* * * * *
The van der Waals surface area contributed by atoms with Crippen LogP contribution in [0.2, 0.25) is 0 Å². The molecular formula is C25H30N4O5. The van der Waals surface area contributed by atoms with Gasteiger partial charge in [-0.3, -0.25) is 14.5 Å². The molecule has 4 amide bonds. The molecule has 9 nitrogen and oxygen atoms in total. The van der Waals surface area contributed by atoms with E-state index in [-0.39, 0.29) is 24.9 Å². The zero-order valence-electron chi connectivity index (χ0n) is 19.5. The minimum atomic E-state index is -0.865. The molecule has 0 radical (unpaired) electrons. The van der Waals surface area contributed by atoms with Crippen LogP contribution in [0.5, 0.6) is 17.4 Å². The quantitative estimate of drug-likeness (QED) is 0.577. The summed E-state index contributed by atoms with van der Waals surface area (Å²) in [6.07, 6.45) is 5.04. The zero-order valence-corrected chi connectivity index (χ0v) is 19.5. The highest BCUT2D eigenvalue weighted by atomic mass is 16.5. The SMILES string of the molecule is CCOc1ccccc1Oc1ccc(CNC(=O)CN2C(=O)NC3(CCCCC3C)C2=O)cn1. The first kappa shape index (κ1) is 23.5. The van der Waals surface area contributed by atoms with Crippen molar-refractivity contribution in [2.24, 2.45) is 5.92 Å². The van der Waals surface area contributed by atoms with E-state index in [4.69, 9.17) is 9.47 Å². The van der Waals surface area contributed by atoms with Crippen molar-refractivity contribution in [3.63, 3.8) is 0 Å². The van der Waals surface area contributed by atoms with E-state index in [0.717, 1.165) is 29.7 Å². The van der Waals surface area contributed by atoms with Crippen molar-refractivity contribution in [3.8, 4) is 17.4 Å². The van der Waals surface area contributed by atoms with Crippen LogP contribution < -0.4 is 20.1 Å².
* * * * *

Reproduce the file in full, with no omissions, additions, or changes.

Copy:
The van der Waals surface area contributed by atoms with Crippen LogP contribution in [0.2, 0.25) is 0 Å². The molecular formula is C25H30N4O5. The van der Waals surface area contributed by atoms with Gasteiger partial charge in [-0.3, -0.25) is 14.5 Å². The molecule has 4 amide bonds. The molecule has 9 nitrogen and oxygen atoms in total. The van der Waals surface area contributed by atoms with E-state index in [-0.39, 0.29) is 24.9 Å². The zero-order valence-electron chi connectivity index (χ0n) is 19.5. The minimum atomic E-state index is -0.865. The molecule has 0 radical (unpaired) electrons. The van der Waals surface area contributed by atoms with Crippen LogP contribution in [0.5, 0.6) is 17.4 Å². The quantitative estimate of drug-likeness (QED) is 0.577. The summed E-state index contributed by atoms with van der Waals surface area (Å²) in [6.07, 6.45) is 5.04. The zero-order valence-corrected chi connectivity index (χ0v) is 19.5. The highest BCUT2D eigenvalue weighted by atomic mass is 16.5. The SMILES string of the molecule is CCOc1ccccc1Oc1ccc(CNC(=O)CN2C(=O)NC3(CCCCC3C)C2=O)cn1. The first kappa shape index (κ1) is 23.5. The van der Waals surface area contributed by atoms with Crippen molar-refractivity contribution in [2.24, 2.45) is 5.92 Å². The van der Waals surface area contributed by atoms with E-state index in [4.69, 9.17) is 9.47 Å². The van der Waals surface area contributed by atoms with Crippen molar-refractivity contribution in [3.63, 3.8) is 0 Å². The van der Waals surface area contributed by atoms with E-state index in [0.717, 1.165) is 29.7 Å². The van der Waals surface area contributed by atoms with Crippen molar-refractivity contribution in [3.8, 4) is 17.4 Å². The van der Waals surface area contributed by atoms with Crippen LogP contribution < -0.4 is 20.1 Å².